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In post-WW2 France, U.S. Army hospital private Hogan and Captain Lock try to outwit one another on issues such as wooing pretty nurses, accounting for missing medical supplies, organizing unauthorized dances and influencing their C.O.
Jane Osgood runs a lobster business, which supports her two young children. Railroad staff inattention ruins her shipment, so with her lawyer George, Jane sues Harry Foster Malone, director of the line and the "meanest man in the world".
Not quite in the tradition of "Buck Privates", "Caught in the Draft" and "Jumping Jacks"
During the late 1930s into the 1950s, there were a bunch of army comedies, as they made a lot of money and the public loved them. Abbott and Costello were in "Buck Privates", William Tracy made several Sgt. Doubleday comedies, Bob Hope was in "Caught in the Draft" and Martin and Lewis made "At War With the Army" and "Jumping Jacks". So, why not have Mickey Rooney make an army film as well? Well, I can give you quite a few reasons why he shouldn't have made "Sound Off"!
The film begins with Rooney essentially playing himself. His Michael Donnelly is a showman who adores the limelight and his nightclub act is going well. Out of the blue, however, he's drafted. But Donnelly never really fits in with the army and he's often in trouble. Will he, like the other films listed above, end with Donnelly somehow redeeming himself? I say who cares!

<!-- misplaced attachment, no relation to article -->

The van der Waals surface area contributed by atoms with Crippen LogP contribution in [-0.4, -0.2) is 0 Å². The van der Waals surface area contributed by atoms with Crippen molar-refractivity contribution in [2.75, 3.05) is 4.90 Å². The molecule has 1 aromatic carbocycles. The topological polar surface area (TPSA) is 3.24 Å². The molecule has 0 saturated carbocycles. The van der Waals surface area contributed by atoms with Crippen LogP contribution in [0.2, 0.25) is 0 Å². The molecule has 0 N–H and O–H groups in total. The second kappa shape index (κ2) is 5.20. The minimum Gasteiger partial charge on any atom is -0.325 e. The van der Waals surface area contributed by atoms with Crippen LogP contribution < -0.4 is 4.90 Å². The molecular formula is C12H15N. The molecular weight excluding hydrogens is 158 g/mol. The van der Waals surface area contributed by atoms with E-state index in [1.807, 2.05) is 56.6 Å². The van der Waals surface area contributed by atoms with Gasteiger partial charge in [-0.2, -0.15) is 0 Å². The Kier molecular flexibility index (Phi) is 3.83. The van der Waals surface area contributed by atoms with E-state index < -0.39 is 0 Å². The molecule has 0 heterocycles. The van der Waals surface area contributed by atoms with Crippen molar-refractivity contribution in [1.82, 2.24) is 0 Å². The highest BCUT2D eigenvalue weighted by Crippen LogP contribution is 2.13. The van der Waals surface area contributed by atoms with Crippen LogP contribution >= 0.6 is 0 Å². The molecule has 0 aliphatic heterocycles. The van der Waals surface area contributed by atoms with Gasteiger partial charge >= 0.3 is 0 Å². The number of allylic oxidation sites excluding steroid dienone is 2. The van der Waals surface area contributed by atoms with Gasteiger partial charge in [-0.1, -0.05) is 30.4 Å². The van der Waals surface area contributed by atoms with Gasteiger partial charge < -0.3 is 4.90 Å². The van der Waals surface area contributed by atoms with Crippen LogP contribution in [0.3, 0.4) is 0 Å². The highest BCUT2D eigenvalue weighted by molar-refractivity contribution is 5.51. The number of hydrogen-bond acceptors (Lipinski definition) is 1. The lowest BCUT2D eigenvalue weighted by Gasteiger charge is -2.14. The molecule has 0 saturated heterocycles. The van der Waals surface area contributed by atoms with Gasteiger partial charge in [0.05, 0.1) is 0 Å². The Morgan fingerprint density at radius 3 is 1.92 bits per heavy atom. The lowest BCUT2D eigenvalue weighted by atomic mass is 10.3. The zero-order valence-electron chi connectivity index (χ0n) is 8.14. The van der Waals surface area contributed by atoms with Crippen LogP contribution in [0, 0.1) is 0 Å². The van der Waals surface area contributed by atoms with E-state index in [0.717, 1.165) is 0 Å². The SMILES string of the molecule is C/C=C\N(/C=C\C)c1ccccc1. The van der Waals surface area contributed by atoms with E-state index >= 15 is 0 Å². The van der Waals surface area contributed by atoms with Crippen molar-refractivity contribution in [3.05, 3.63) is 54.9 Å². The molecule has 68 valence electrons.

The biggest problem with the film is that unlike the stooges in these other films, Mickey Rooney's character is essentially a pushy jerk and not at all likable. He's selfish and seems to think the world revolves around him. So, whether he redeemed himself or not, I am sure many in the audience just didn't care.
There are a few other problems...problems that might not have mattered had Rooney been LESS...less loud, less confident and acting less like he's the greatest showman in the world. First, why would the army draft a man who is barely above 5 feet tall? His character didn't want to be in the army and his tiny frame should have guaranteed this. Yes, Rooney DID serve during WWII but he was a celebrity and WANTED to be in the war...and the War Department wanted him there for publicity reasons but Rooney STILL needed to pull strings to get into the war. Second, and perhaps I'm wrong about this, but a major part of the film is about enlisted man Donnelly chasing after a female officer. Well, I thought that there were non-fraternization rules that prevented this sort of thing. Let me know if I am wrong, but a Private trying to date a Lieutenant would have been in trouble. Third, there is just too much singing. Sure, some of the other army films above DID have singing...but not this much. It really seemed much more like a Rooney film instead of an army picture. Fourth, the film just isn't all that funny...mostly because Rooney's character is a jerk...100% jerk.
Overall, you can't help but do better by watching "Tanks a Million", "Caught in the Draft" or any of these other pictures.
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